Aaron Hall: I’m Aaron Hall, a business attorney in Minneapolis. Today we’re talking with Michael Cavitt of Cavitt Associates. Michael’s a business consultant. Michael, you work with business owners, funder raising professionals, and sales professionals on the follow-up process. Let’s use our law firm as a guinea pig here, to see how would you apply these concepts to us? So first off, our target market is business owners. Business owners may contact us with a problem like, “Hey, we as business owners aren’t getting along.”, or “We owe somebody a lot of money.”, or “A lot of money is owed to us.”, maybe “We have a breach of contract with a significant business partner.”, whether that be a distributor or a business owner. Regardless, there are some big legal issues, and it’s always the business owner. They contact us initially. How would you—What kind of questions would you ask us to develop a follow-up process for nurturing those relationships?
Michael Cavitt: Okay. Aaron, what percentage of the people who make an initial contact with you are ready to take action, do you think? Roughly?
Aaron Hall: Often they contact us—I’d say 50 percent contact us during the heat of the moment. When the emotions are high, they’re ready to take action. The other 50 percent are still testing the waters, trying to gather some educational information, and figure out what are their options when they need to make that decision.
Michael Cavitt: Okay. In the second group, what do you currently do to stay in touch with them?
Aaron Hall: Currently, we respond to their initial request. And then we set reminders to follow-up based on how long the attorney believes they’ll need to contemplate things. Typically that’s anywhere between 2 days and 2 weeks, depending on how quickly the process is moving.
Michael Cavitt: Okay. And in the second group, what percentage, would you say, will take action within—was it a 2-week window?
Aaron Hall: I think for those who are delaying things a bit, it ends up being about 20 percent, maybe 30 percent, who actually end up taking action and hiring us to work with them.
Michael Cavitt: So is that 20 percent of 50 percent? Or 20 percent of the original hundred?
Aaron Hall: 20 percent of 50 percent.
Michael Cavitt: So you’ve got 10 percent of the original group. 50 are ready to take some action right now. You pick up another 10 percent in your current program. So what we’re looking at then is the original, it’s 40 percent of the original group. What do you do now to stay in touch with them long term?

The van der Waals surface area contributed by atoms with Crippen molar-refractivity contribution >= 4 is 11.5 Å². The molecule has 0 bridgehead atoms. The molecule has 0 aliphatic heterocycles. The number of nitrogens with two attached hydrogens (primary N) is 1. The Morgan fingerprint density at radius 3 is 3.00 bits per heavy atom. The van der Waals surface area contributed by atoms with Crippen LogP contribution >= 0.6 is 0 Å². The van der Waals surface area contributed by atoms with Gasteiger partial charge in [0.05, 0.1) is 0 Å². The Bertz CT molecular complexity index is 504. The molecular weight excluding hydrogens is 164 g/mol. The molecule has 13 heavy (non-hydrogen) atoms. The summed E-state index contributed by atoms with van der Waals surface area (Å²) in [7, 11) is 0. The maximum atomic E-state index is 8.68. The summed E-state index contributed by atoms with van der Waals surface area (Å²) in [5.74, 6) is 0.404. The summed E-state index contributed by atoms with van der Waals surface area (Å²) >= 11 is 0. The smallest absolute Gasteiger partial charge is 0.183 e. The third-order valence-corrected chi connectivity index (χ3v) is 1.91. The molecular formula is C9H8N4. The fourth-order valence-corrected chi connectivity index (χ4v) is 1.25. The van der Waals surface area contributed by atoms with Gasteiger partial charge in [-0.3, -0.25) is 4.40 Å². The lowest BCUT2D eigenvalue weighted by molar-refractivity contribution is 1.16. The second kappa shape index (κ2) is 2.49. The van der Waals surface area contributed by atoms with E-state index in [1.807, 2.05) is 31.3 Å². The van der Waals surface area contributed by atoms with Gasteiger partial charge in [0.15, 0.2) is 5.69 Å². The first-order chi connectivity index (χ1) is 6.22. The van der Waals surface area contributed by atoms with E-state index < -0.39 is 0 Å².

Aaron Hall: We will continue to follow-up on whatever basis we determine based on the last contact with them, until they say, “We don’t need it. We don’t need further help.”, or they actually hire us. And then for those who don’t hire us, we’ll typically make contact with them once every 3 months by offering either a legal resource relevant to their business, or an event that they can attend to get information or education.
Michael Cavitt: And what tools are you using? I’m assuming the telephone is one.
Aaron Hall: Perhaps, normally it’s done by email. So we’ll use either mass email software for event invitations, things like that, that would be anything from Eventbrite, to Meetup.com, to individual mass mailing software. Alternatively, it might be an individual email from somebody in the firm here because we’ve particularly identified an event or an issue relevant to that person.
Michael Cavitt: Does your email software have an opening click-through register in there so you can tell what percentage are actually reading the emails and taking an action, if there’s an option?
Aaron Hall: One software does, the other one does not.
Michael Cavitt: Okay. What we would do, and let me–First thing we would do is to analyze what those results are and see if you’re happy with it. Because there are two general categories of follow-up. One is the written word and you’re primarily using email, and the other is the spoken word. And so it’s most effective to have a mix there. And so looking at your quick through rates, and deciding if there are some of the emails that can go out and print. Because even when we see and we’re going, “Oh. This kind of looks like a junk piece.”, we’re going to open it. And particularly if there’s an option for sending a postcard or a greeting card, the higher probability is that people’s going to open them. And this is even more true when you’re doing appreciation, when you had somebody come in and do—work with you on a matter and you solve that or help them resolve it. Then the appreciation for the business, getting something concrete, has a big impact.
Aaron Hall: So one recommendation is use multiple media—so phone, paper, postcard or mailing, as well as email—to connect with people in whatever area or means they feel most comfortable. And also it rounds out that message. So they’re getting it from multiple media.
Michael Cavitt: Exactly. And so in general, what I do is come in and do the same kind of an analysis, look at what you’re doing, and evaluate the effectiveness. And then look at the two categories of spoken and written, and what can be done additionally. So when we’re looking at written, and we’ve got letters, greeting cards, post cards, emails, twitter, are 5 off the top of my head. In the spoken word, we’ve got the telephone, we’ve got MP3 files, we’ve got videos, and as we’re doing here today, creating a video. And the fact in what I’ve seen recently is, Cisco is saying that by the end of 2014, 90 percent of emails will be video. So the video then allows us not only the spoken, but we’ve also got the non-verbal communication in there as well. So it’s looking at all of these options, putting together the set for each campaign that’s appropriate for that category of prospect or customer.